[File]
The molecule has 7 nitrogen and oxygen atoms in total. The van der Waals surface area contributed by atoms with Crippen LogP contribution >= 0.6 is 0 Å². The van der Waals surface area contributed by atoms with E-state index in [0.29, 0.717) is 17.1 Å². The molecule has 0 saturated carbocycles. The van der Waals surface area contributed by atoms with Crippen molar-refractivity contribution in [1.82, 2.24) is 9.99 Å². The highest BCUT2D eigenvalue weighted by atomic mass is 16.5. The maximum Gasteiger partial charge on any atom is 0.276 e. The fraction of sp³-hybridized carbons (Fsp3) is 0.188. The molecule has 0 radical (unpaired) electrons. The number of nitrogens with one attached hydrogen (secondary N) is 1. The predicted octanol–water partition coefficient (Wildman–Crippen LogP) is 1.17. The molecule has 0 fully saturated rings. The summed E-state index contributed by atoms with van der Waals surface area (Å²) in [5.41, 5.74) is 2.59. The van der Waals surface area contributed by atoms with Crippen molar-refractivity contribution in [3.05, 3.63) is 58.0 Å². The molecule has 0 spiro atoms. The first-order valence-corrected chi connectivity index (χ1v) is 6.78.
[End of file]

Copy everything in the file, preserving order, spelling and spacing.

The molecule has 7 nitrogen and oxygen atoms in total. The van der Waals surface area contributed by atoms with Crippen LogP contribution >= 0.6 is 0 Å². The van der Waals surface area contributed by atoms with E-state index in [0.29, 0.717) is 17.1 Å². The molecule has 0 saturated carbocycles. The van der Waals surface area contributed by atoms with Crippen molar-refractivity contribution in [1.82, 2.24) is 9.99 Å². The highest BCUT2D eigenvalue weighted by atomic mass is 16.5. The maximum Gasteiger partial charge on any atom is 0.276 e. The fraction of sp³-hybridized carbons (Fsp3) is 0.188. The molecule has 0 radical (unpaired) electrons. The number of nitrogens with one attached hydrogen (secondary N) is 1. The predicted octanol–water partition coefficient (Wildman–Crippen LogP) is 1.17. The molecule has 0 fully saturated rings. The summed E-state index contributed by atoms with van der Waals surface area (Å²) in [5.41, 5.74) is 2.59. The van der Waals surface area contributed by atoms with Crippen molar-refractivity contribution in [3.05, 3.63) is 58.0 Å². The molecule has 0 spiro atoms. The first-order valence-corrected chi connectivity index (χ1v) is 6.78.